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Embarking on our journey in Guatemala more than a decade ago, the landscape of undocumented migration wasn’t on our immediate radar. Coming from a background in Utah, I, as a white girl, had limited exposure to the complexities surrounding migration. As Be Humanitarian committed itself to serving Guatemala’s people, the allure of pursuing better economic prospects in the United States emerged as a path laden with risks and uncertainties for many individuals. Guatemala, grappling with poverty, limited opportunities, and political instability, witnessed a notable surge in undocumented migration. Despite the perils involved, a considerable number of Guatemalans sought employment abroad in the hope of providing financial support to their families, leading to a substantial rise in remittances that now play a pivotal role in many Guatemalan households.

With over 59% of its population living below the poverty line, Guatemala stands as one of Latin America’s most impoverished nations. The challenges extend to food insecurity, malnutrition, and educational deficits, particularly in rural areas. Political instability and corruption further compound the dearth of economic opportunities, compelling many Guatemalans to seek better prospects beyond their borders.

Undocumented migration is fraught with risks, ranging from exploitation, abuse, to tragic outcomes like rape and death. Once migrants arrive at their destination, they often find themselves in vulnerable situations, living in the shadows with limited access to essential services such as healthcare and education. The constant threat of deportation looms, disrupting lives and separating families.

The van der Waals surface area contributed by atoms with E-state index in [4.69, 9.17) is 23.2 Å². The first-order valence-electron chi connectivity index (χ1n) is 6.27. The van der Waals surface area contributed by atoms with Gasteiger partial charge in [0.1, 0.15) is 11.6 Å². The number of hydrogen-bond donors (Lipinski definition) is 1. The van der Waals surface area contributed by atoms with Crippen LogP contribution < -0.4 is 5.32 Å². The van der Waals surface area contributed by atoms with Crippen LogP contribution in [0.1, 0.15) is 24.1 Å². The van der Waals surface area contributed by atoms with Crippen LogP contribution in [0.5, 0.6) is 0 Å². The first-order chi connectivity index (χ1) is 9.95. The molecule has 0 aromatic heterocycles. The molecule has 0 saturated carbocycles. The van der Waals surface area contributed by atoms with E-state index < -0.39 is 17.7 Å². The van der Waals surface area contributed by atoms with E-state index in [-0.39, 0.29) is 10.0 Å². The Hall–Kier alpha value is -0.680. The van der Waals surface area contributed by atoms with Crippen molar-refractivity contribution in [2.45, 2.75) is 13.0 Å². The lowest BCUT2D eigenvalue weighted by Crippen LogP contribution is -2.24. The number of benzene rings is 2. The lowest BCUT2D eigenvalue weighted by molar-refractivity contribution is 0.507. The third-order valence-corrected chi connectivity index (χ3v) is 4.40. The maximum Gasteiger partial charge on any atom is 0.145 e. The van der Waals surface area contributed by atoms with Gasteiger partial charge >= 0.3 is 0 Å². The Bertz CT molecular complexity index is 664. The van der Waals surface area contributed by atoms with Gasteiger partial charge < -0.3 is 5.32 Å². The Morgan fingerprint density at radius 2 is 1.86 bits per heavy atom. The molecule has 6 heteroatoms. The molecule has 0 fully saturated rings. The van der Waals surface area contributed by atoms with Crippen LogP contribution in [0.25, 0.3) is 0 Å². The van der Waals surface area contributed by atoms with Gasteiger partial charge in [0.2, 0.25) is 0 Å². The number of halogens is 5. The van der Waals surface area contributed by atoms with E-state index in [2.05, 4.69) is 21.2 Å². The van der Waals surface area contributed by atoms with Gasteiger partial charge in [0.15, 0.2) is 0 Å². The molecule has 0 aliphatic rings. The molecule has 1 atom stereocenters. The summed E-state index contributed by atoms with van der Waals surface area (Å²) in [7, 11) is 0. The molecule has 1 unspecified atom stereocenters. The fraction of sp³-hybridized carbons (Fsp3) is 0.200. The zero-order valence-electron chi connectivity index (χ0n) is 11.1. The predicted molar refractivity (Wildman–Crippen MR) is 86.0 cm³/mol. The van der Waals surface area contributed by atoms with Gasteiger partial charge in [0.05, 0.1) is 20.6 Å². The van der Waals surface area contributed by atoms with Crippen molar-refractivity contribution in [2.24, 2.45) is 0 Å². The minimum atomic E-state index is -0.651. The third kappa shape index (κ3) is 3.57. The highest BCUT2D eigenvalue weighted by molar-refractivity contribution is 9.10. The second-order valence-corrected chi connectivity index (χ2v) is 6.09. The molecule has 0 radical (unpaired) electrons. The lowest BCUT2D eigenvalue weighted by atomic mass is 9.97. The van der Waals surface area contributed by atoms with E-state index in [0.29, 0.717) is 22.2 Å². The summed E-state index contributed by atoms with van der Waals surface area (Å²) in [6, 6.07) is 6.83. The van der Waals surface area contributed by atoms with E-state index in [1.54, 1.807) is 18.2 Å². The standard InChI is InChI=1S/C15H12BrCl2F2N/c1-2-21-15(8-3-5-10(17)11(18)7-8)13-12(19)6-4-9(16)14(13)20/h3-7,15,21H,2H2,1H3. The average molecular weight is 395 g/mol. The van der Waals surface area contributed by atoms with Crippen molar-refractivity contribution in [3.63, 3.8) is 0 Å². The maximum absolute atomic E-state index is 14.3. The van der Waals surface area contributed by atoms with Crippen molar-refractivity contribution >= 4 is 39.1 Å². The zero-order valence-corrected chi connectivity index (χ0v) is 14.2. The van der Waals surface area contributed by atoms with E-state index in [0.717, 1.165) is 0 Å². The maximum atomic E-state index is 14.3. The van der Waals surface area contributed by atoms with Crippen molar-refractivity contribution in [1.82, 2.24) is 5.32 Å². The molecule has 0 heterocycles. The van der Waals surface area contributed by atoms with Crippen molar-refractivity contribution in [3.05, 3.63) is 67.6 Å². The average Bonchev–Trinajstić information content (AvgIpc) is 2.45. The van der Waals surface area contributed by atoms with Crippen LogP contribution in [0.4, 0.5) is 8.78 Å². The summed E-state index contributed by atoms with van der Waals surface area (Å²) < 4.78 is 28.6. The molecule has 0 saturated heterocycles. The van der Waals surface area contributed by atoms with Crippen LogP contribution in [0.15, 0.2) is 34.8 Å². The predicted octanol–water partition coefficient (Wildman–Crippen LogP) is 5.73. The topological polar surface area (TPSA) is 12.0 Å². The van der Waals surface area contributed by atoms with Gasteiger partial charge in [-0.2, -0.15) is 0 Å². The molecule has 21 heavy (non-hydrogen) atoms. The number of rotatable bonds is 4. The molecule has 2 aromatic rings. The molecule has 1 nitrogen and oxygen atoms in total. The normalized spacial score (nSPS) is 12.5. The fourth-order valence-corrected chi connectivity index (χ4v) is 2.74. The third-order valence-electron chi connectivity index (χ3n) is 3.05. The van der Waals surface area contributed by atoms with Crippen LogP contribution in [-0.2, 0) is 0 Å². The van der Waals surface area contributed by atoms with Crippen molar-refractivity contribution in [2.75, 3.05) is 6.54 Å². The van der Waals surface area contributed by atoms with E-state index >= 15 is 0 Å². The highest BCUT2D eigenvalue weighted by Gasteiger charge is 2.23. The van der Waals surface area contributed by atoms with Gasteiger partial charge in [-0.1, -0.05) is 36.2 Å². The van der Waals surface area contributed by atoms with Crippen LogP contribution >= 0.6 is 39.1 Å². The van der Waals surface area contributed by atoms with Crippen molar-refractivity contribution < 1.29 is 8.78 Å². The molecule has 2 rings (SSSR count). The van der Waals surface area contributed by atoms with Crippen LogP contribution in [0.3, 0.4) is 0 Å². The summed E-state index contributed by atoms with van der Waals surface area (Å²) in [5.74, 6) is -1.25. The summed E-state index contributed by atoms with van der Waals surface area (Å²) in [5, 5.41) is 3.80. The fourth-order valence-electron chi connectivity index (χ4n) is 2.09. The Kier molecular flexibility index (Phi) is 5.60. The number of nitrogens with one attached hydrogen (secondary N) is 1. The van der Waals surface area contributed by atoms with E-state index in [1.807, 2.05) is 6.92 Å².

A consequential outcome of this migration wave is the surge in remittances to Guatemala. In 2020, remittances reached an unprecedented $11.4 billion, constituting over 15% of the country’s GDP, a marked increase from a decade ago when remittances comprised less than 10% of GDP.

However, concerns persist regarding the potential negative impact of reliance on remittances. Such dependence on foreign income could discourage investments in local businesses and industries, contributing to economic inequality. Remittance flows, being susceptible to external factors like changes in immigration policy or economic downturns in host countries, may also introduce instability and uncertainty for families reliant on them.

In response to these concerns, Be Humanitarian has initiated a nutrition and education program aimed at enhancing the health and education of children. Operating a sewing center and collaborating with companies on cut and sew projects, the organization strives to empower the community. Focused on educating both children and parents, Be Humanitarian sponsors children’s education, covering fees, uniforms, and school supplies. Volunteer efforts extend to local schools, creating safe and thriving atmospheres, with recent initiatives including the transformation of a room into a library and the monitoring of students’ growth to combat malnutrition.

Addressing challenges at a grassroots level, Be Humanitarian endeavors to make a tangible impact on issues that governments have struggled to resolve. It’s a formidable task, but the organization remains steadfast in its commitment to the well-being and development of Guatemala’s communities.